|Milan Lucic says hatred for Canadiens will ‘go up another level’||04.30.14 at 4:16 pm ET|
Forget all the talk about keeping the emotions in check for a moment.
Understand that the essence of the rivalry between the Bruins and Canadiens is – at its core – about despising the opponent. It’s just like the Red Sox and Yankees, only the Red Sox and Yankees haven’t met 32 previous times in the playoffs.
Milan Lucic understands this. He will be a marked man in Boston by anyone wear blu, blanc et rouge. And it’s not just because of his hits on defenseman Alexei Emelin in the regular season. The Canadiens know that if they’re to keep Boston’s top line in check, it starts with putting a body on Lucic before he does the same to you.
Does Lucic hate the Canadiens?
“I do, and if you ask them the same question I’m sure they’d give you the same answer about if they hate us,” he said Wednesday after the team’s final full practice before Game 1 Thursday night at TD Garden. “It’s just natural for me, being here for seven years now, just being a part of this organization, you just naturally learn to hate the Montreal Canadiens, and the battles we’ve had with them over the last couple of years have definitely made you hate them.
“I think this being the first time meeting them outside the first round I think it’s definitely going to go up another level.”
Former Canadiens and Bruins forward Chris Nilan joined Dennis & Callahan on Wednesday to discuss the upcoming playoff series between Montreal and Boston. To hear the interview, go to the Dennis & Callahan audio on demand page.
The Canadiens and Bruins met four times during the regular season, with Montreal winning three and Boston winning one. Despite that, the Bruins finished with the best record in the NHL and are considered not only the best team in the Eastern Conference but the favorite to win the Stanley Cup. Nilan sees Boston as having the slight advantage because of its tough, hard-nosed approach.
“If anybody has an edge in any way in this series, it’s Boston, and I think it’s the edge physically and size-wise,” Nilan said. “Montreal, I think they’re a better skating team, but if Boston takes that away from them, and they’ve done it before, then the Canadiens will be less effective. If Montreal can get their skating game going, and they have good support in all the areas of the ice, and they’re willing to pay the price, they’re willing to go the areas that are difficult to go to, then they can have success.”
Nilan, a Boston native who played for the Canadiens for 10 years and the Bruins for two years, has seen the rivalry from both sides.
“When you’re in it and you’re involved in it, you quickly realize how difficult it is to play against — I mean when you’re on either side,” Nilan said. “I was on both sides, I was in Montreal, and being in Montreal playing against the Bruins back in the day was extremely difficult. You’re always in for a tough game. You had to fight, you had to take the hit. You had to do some things that were very uncomfortable.
“It was the same for the Bruins when I was there. The same thing. Both teams come on at each other. Both teams dislike each other. And it doesn’t matter back in ‘53 or what happened in ‘79, but it all builds and it all lends credence to the tradition of such a great rivalry.”
|Zdeno Chara proves again why he’s captain of the Bruins, and owner of the hardest shot on the team||04.26.14 at 10:10 pm ET|
Apparently Zdeno Chara believes in speaking softly and carrying a big stick, and an even bigger shot.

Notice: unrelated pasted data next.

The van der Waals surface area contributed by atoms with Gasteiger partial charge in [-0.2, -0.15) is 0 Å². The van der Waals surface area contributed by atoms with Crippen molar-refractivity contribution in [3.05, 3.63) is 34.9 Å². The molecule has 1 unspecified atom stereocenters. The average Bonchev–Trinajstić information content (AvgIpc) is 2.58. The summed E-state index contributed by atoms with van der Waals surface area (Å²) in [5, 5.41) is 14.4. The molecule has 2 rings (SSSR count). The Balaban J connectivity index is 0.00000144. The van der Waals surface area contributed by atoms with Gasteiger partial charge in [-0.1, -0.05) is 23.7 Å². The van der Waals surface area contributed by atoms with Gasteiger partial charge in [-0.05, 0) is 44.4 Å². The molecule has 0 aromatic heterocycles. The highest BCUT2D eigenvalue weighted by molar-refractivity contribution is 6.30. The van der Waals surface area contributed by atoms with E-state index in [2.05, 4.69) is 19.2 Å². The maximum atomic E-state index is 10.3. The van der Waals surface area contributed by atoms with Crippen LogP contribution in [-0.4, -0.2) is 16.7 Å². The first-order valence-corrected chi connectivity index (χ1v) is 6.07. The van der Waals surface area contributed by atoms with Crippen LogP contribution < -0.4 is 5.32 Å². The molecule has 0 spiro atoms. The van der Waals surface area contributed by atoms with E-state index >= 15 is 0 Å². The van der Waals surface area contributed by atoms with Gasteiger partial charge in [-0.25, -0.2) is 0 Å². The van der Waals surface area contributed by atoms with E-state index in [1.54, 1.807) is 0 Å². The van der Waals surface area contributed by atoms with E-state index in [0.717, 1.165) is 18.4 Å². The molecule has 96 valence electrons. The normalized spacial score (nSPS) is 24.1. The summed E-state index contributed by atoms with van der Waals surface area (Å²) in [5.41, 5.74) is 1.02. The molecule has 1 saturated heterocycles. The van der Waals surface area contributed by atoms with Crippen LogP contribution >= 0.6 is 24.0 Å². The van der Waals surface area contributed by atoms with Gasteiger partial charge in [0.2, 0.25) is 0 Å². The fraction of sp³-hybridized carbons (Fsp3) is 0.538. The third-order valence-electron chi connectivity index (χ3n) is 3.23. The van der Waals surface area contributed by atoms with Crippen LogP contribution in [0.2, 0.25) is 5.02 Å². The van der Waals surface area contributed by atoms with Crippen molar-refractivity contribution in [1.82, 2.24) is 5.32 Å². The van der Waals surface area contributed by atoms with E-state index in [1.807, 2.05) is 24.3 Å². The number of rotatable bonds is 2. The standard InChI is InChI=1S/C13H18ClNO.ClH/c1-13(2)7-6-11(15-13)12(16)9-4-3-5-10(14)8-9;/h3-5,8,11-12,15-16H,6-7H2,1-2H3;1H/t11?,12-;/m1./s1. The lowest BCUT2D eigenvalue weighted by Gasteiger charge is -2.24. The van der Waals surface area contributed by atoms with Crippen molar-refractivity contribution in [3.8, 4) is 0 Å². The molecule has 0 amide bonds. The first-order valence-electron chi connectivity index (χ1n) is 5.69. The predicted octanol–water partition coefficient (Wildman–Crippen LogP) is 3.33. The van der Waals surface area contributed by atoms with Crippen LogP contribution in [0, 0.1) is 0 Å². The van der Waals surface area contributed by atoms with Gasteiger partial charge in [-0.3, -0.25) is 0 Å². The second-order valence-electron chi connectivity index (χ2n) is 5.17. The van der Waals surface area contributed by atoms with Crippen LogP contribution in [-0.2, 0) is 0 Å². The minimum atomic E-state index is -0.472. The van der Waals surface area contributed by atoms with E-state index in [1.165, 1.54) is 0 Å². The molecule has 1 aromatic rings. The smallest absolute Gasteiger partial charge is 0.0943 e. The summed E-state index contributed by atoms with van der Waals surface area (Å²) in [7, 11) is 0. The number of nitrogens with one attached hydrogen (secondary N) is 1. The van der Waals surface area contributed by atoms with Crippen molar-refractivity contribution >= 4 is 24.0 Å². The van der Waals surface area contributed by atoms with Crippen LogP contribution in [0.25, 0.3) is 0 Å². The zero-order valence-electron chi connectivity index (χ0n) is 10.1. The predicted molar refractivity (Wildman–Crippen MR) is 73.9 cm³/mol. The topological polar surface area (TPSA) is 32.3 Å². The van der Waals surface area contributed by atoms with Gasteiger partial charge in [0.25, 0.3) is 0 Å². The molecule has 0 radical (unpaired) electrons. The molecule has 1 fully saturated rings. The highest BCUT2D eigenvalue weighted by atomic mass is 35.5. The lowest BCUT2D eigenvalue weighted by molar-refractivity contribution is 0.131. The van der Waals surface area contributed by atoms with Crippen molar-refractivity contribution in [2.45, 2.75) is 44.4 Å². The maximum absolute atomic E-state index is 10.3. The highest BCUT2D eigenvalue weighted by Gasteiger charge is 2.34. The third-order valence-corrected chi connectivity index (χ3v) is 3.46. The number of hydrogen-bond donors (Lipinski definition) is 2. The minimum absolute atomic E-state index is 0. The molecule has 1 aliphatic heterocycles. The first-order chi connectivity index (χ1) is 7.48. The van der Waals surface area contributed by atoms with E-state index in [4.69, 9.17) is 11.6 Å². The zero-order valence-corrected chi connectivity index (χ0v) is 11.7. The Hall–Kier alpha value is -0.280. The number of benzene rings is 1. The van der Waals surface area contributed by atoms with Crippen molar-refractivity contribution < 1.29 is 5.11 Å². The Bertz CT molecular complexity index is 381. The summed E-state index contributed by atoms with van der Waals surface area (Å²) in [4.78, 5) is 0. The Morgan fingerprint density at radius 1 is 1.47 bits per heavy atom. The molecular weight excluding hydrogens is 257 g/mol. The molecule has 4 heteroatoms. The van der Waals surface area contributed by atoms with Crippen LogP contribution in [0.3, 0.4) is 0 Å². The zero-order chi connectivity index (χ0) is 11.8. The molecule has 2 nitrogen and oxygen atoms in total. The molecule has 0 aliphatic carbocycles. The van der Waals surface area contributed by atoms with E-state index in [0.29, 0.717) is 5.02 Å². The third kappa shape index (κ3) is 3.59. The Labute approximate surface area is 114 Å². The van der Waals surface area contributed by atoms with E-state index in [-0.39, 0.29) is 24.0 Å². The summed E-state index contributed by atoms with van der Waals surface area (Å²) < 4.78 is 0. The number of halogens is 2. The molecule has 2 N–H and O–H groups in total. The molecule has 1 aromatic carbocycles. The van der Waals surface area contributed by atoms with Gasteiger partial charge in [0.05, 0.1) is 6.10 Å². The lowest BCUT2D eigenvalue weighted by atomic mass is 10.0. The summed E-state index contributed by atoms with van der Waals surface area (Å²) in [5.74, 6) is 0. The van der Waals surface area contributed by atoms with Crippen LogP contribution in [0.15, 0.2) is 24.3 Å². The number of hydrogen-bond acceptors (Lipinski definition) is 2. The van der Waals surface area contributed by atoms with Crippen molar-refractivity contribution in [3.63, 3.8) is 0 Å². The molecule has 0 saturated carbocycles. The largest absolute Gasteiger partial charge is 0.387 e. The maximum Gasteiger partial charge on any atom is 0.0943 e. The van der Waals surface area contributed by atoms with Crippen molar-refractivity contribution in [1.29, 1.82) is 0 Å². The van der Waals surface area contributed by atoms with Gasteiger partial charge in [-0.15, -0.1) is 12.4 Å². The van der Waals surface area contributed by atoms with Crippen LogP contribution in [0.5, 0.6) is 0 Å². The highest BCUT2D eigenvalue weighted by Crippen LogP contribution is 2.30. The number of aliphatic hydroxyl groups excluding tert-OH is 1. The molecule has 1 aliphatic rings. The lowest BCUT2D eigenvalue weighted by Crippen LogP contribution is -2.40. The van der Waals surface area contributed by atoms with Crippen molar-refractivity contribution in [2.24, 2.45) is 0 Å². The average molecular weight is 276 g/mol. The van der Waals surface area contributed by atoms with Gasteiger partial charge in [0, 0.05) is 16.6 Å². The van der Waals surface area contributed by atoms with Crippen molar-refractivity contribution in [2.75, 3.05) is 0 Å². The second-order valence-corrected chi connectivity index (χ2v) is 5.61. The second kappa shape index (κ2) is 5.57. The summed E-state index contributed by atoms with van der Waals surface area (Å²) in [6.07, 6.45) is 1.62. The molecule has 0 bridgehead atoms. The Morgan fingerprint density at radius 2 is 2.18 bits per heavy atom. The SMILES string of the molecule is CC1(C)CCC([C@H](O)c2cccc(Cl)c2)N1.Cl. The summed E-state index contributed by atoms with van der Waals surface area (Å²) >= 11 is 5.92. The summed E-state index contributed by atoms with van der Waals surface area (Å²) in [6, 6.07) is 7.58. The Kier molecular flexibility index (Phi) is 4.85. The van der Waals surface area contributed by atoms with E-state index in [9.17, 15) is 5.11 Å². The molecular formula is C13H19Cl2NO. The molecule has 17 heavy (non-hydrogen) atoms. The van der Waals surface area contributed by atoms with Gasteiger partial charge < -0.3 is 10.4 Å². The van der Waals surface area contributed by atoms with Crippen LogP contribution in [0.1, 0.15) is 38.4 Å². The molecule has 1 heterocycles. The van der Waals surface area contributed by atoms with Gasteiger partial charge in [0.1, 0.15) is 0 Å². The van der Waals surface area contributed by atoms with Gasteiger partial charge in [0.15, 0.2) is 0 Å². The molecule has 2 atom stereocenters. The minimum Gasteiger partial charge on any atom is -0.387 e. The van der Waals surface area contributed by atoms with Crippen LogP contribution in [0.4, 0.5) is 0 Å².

In the moments after he helped the Bruins eliminate the Red Wings with 100 MPH power play rocket at the end of the second period, Chara didn’t want to look ahead to Montreal.
Instead, he wanted to focus only on the effort of his teammates and how much he appreciated advancing to the second round in a series win that was much tougher than a 4-1 outcome in favor of the Bruins.
“Well, that series was much tougher than maybe the results showed,” Chara said. “Detroit is a really good team with a great system, great players. We were just able to play our game and stay on top of it. It wasn’t a one-sided series; it was much closer, like I said than 4-1 showed. I think that we handled it well, we came into this series ready and we got the job done.”
The key moment of the game came when Brendan Smith, Reilly’s brother, took a bad cross checking penalty in the final 15 seconds of the second period, creating a 4-on-3 power play chance for the Bruins. The Bruins did what Cup contenders do, they took advantage as Patrice Bergeron won a battle near the far boards and fed Chara, who was all alone in the high slot. With 3.8 seconds left in the period, Chara let fly with a laser.
“Well we had only a few seconds left and [it was] kind of a 50-50 puck down low,” Chara said. “We won the battle for the puck and Bergy just showed how quickly he can see the opening and made a really great pass to me. I mean – I was emotional. It was a big game and a big goal. So, I’m not afraid to show it.”
WEEI.com’s Mike Petraglia and DJ Bean break down the Bruins’ 4-2 win over the Detroit Red Wings Saturday in Game 5 of their first-round series at TD Garden. The win clinched the series and set up a second-round date between the Bruins and their archrival Montreal Canadiens, with the Bruins holding home ice advantage. The series will likely start next weekend in Boston, giving both teams a chance to get well rested.
|Tuukka Rask, Bruins earn a ‘breather’ while getting ready for ‘pretty familiar’ Canadiens||at 8:03 pm ET|
Here we go again.
Depending on whom was asked in the Bruins dressing room after Saturday’s 4-2 series clinching win over the Detroit Red Wings, the Montreal Canadiens are either just another opponent ahead in the playoffs or the obvious arch-rival that awaits in a long series.
Perhaps Vezina Trophy finalist Tuukka Rask had the best perspective after stopping 31 of 33 shots Saturday to lead the Bruins into the second round.